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infrastructure there, but also very fundamentally their budget deficits with furloughs and those types of things put stress on the economy. that's where you are heading if you don't solve these difficult problems. >> host: in other words, in your book, if we don't fix things in the united states and also other countries as well, grief is our future? >> guest: well, i thinkst evident. i think what people perhaps don't appreciate, although coming from a very different background, the fact of the matter is an increase in equality, and people will be frustrated they have to work longer than anticipated. the government will not be able to continue to finance all the programs that its promised to, and all of that leads to an unwind and leads to many more labor disputes, issues around the government's ability to finance things like infrastructure, like education, like energy policy, and that's where, i think, i'm afraid you would lead to. >> host: now, how much of this
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is demographic? solely just the result of a big baby boom generation retiring and a one-time spike in cross for an elderly population or something more systemic in our troubles? >> guest: well, i think there's a lot of things demographically linked. clearly, even the property boom, the prices going up was clearly supported by a baby boomer who were willing to pay for housing, but and obviously looking ahead issues around pensions and health care are very strongly linked to the issues of demographics, but i think there are more cystmatic -- sismatic issues. the fact the united states went from being number one in college graduates to number 12 is problematic for america's ability to compete over the long term. if you look at the oecd, the organization of economic cooperation and development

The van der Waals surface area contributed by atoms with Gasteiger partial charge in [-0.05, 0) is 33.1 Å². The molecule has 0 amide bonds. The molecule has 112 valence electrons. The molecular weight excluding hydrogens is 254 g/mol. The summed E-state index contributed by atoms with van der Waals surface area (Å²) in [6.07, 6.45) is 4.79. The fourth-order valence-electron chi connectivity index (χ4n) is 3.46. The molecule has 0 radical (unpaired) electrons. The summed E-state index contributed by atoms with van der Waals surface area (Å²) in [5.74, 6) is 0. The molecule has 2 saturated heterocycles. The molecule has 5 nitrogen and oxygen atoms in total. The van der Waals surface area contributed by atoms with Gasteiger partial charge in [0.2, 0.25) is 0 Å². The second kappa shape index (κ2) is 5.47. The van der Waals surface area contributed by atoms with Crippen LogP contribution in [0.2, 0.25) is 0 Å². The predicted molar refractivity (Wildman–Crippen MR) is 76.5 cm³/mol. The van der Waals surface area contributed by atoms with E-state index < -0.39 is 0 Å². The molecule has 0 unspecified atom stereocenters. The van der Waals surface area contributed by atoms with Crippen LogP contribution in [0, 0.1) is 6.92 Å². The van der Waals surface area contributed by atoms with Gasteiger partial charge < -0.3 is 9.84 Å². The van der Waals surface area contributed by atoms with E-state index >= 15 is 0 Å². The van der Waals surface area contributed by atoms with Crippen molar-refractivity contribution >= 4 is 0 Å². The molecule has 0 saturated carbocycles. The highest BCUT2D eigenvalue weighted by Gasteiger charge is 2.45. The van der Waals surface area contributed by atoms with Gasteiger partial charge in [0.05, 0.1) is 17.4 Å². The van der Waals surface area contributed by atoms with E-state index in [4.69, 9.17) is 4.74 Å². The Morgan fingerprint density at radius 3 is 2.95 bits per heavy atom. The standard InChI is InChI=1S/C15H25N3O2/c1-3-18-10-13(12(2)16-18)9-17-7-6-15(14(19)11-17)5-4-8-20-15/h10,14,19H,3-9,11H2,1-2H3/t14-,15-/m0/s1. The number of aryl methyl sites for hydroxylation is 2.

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studies, they have a study called pisa study. if you look at the performance of american students in mathematics, sciences, and reading, they slid from being in the top one to three to the 20s and teens and twenties. that's problematic, especially more america's competitiveness. the fact america has 30-50 million people out of work in the manufacturing sector when we know there's people are not competitive globally on a cost basis, again, it's not something necessarily linked to demographics, but about competitiveness. that's a concern. >> host: talking about pensions, there's many piece ease to that. there's federal government social security program, there are underfunded pensions in the private sector, and then, of course, seeing this with the debates in the u.s. states, huge underfunding of the pension promising state and local workers. do you distinguish between the three types that are worse than